Evolution happens slowly; and it also happens in major transitions. One of the earliest transitions involved the capture of a bacterium that became the mitochondrion of the eukaryotic cell. Another major transition resulted in multicellularity and the appearance of organisms with at least a few distinct cell types. Multicellularity has evolved repeatedly from independent unicellular lineages. In any multicellular body this requires coordinated developmental processes and controlled expression of cell type-specific genes. The primary building block providing for complex differentiation is the epithelium. Epithelia are sheet-like arrangements of “polarized” cells that have an apical surface with secretory vesicles. Furthermore, they use belt-like junctions for cell adhesion along their adjacent surfaces, and are attached to an extracellular matrix on their basal side (Fig. 1).
While all metazoans are composed of distinct cell types, until recently only the so-called “Eumetazoa” (i.e., the cnidarians and bilaterians) were considered to have an epithelium. However, molecular and physiological studies provide convincing evidence that functional epithelia may be traced back at least to some sponges, and therefore far outside the “Eumetazoa”. Thus, epithelia may be much older than previously thought. Who then invented them? And what is needed to build an epithelium?
Much of what we know so far about the evolution of multicellularity comes from a number of comparatively simple organisms such as Choanoflagellates. These single-celled protists are the closest living relatives of sponges, and have a surprisingly rich repertoire of cell adhesion molecules, with many members of gene families that the Metazoa also use. A new study by Dickinson et al. 1 and a hypothesis paper by the same authors in this issue of BioEssays 2 show that another group of simple organisms, the cellular slime molds or social amoebae, are equally informative for resolving the puzzle of when during evolution epithelia were invented. In fact, these studies seem to have pushed back the earliest evidence for the invention of epithelia by some 100 million years.
The group of dictyostelid social amoebae contains organisms such as Dictyostelium discoideum that hover between uni- and multicellularity. Dictyostelium starts its life as a unicellular amoeba, but when the amoebae run out of their bacterial food, they aggregate into a multicellular, motile slug. The slug forms a fruiting body with a stalk and a tip, which contains dispersal-ready spores. Advances in cell labeling, microscopy, and comparative genomics, as well as the results of decades of study of Dictyostelium, allowed Dickinson et al. to look at both the morphology of the multicellular fruiting body and the genes necessary to form epithelia. The researchers not only uncovered a bona fide polarized epithelium, capable of secreting extracellular matrix molecules; Dickinson et al. also identified β- and α-catenins as essential components of a hitherto poorly understood cell adhesion apparatus. The authors' main point is that the organizational principles of metazoan multicellularity may be more ancient than previously recognized. Another crucial observation in the work of Dickinson et al. is that the role of catenins in cell polarity appears to predate their involvement in the Wnt signaling cascade. This finding lays out a clear framework of the mechanisms utilized by the last common ancestor of metazoans to develop polarized epithelia. The article also contains interesting novel thoughts on the role of environmental conditions for the evolution of multicellularity.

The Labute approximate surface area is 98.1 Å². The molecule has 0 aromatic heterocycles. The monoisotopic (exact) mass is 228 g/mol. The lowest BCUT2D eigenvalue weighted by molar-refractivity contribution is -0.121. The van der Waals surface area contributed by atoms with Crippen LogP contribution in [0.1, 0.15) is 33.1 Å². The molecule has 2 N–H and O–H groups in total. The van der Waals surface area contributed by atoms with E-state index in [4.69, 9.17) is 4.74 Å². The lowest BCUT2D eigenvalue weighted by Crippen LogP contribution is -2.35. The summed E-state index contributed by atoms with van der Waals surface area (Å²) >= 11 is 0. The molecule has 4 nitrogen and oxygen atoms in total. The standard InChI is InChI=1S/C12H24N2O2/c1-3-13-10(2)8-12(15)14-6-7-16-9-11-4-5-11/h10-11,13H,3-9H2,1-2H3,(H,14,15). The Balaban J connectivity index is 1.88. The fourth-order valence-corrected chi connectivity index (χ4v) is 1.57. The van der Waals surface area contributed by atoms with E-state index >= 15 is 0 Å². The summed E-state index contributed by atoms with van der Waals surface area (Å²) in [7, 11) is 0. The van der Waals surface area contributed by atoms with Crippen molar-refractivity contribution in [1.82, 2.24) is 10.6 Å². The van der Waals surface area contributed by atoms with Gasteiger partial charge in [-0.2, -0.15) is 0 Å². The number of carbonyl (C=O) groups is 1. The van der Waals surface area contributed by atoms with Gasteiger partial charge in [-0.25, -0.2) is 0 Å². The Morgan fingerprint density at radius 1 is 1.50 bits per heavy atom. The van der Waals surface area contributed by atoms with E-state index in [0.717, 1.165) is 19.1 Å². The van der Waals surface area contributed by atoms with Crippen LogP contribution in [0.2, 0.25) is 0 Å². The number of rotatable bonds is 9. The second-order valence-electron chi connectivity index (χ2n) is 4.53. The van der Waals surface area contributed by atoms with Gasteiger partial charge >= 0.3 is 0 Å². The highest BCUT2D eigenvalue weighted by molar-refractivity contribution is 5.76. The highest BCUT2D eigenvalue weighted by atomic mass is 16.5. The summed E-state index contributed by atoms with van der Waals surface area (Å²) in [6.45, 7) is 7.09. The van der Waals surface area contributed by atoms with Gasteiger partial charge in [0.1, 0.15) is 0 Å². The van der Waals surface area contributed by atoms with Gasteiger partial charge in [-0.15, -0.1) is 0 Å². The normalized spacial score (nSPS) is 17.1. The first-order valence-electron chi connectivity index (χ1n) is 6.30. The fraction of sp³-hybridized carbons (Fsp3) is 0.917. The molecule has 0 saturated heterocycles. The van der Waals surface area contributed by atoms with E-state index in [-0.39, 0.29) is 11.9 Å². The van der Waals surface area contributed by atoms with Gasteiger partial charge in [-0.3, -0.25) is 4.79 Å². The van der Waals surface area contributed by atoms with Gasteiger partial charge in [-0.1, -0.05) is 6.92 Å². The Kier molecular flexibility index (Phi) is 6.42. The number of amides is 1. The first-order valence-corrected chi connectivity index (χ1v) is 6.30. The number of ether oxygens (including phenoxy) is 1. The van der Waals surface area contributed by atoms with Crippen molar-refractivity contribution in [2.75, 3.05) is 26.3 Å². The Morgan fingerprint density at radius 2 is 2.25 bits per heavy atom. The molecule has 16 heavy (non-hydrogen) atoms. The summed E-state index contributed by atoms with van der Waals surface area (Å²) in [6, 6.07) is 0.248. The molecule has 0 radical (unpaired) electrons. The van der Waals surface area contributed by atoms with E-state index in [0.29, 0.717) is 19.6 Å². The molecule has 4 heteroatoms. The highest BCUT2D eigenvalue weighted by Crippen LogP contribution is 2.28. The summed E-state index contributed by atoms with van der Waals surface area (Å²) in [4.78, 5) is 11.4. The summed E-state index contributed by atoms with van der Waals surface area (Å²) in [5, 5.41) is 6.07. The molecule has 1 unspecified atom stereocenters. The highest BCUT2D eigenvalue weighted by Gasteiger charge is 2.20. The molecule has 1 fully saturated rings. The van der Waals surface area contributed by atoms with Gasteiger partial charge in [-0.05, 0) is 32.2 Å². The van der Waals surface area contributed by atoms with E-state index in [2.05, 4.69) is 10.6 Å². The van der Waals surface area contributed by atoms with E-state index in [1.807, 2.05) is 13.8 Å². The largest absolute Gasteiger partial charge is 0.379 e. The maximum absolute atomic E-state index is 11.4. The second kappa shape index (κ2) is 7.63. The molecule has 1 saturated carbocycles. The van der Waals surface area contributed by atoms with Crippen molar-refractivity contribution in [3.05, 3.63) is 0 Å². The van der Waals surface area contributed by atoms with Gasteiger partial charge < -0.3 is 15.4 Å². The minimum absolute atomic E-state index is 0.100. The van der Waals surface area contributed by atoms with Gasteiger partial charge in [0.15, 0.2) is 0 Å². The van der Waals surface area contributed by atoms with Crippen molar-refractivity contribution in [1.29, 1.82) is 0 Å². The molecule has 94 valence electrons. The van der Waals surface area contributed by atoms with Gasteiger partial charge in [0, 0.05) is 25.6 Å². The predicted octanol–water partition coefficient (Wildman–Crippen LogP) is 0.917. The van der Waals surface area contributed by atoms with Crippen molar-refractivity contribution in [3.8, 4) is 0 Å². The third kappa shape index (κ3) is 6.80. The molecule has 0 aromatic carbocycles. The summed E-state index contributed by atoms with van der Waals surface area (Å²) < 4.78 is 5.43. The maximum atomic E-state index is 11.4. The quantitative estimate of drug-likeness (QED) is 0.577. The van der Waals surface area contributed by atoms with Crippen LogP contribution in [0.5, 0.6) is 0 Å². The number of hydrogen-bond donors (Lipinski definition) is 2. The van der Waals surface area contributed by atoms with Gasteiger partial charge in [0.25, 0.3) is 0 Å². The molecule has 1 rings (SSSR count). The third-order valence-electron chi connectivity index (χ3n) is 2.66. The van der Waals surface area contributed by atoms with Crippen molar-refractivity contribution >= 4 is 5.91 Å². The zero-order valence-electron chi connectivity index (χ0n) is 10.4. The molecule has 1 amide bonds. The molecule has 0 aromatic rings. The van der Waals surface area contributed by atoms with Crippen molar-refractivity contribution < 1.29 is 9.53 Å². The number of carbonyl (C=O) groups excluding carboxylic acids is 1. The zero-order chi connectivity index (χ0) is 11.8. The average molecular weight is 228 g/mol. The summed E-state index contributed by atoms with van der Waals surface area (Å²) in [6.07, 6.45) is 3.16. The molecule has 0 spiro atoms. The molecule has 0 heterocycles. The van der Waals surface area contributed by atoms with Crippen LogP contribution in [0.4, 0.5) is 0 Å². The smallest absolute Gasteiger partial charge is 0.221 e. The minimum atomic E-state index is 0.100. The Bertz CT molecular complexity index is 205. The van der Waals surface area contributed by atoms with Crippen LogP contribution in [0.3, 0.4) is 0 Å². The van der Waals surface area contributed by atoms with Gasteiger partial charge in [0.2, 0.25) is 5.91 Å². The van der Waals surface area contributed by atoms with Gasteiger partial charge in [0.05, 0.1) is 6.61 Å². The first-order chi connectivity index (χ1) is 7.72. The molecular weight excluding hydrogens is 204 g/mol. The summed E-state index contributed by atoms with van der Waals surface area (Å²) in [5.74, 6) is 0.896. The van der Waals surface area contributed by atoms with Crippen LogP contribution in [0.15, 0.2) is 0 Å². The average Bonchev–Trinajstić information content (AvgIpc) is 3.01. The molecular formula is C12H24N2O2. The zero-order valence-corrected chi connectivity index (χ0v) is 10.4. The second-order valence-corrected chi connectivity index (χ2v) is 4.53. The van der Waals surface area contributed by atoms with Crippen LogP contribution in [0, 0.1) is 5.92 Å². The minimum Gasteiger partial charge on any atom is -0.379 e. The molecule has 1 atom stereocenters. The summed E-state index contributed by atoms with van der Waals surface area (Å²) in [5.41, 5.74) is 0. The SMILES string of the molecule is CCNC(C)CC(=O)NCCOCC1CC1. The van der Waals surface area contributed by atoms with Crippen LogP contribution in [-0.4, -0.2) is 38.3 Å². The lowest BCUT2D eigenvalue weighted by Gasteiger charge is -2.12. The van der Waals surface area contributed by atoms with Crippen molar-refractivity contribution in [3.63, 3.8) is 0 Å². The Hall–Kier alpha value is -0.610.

While these studies certainly add a new dimension to our understanding of why and how epithelia evolved, they raise an even larger range of questions. What was the environmental context of this invention and major transition? Epithelia in metazoans function as both physical and chemical barriers that seal and control the ionic composition of the internal milieu; is this also true for Dictyostelium? What are the developmental processes that allow unicellular amoebae to differentiate into epithelial-like cells? How does catenin-based cell adhesion work in the absence of cadherins? What about cell adhesion to the extracellular matrix in Dictyostelium? Finally, have closely related protists such as the Ichthyosporea (Fig. 1) lost their multicellularity tool kit? Despite all those questions, it is obvious now that we have to look at very simple organisms if we want to elucidate some of the fundamental evolutionary transitions.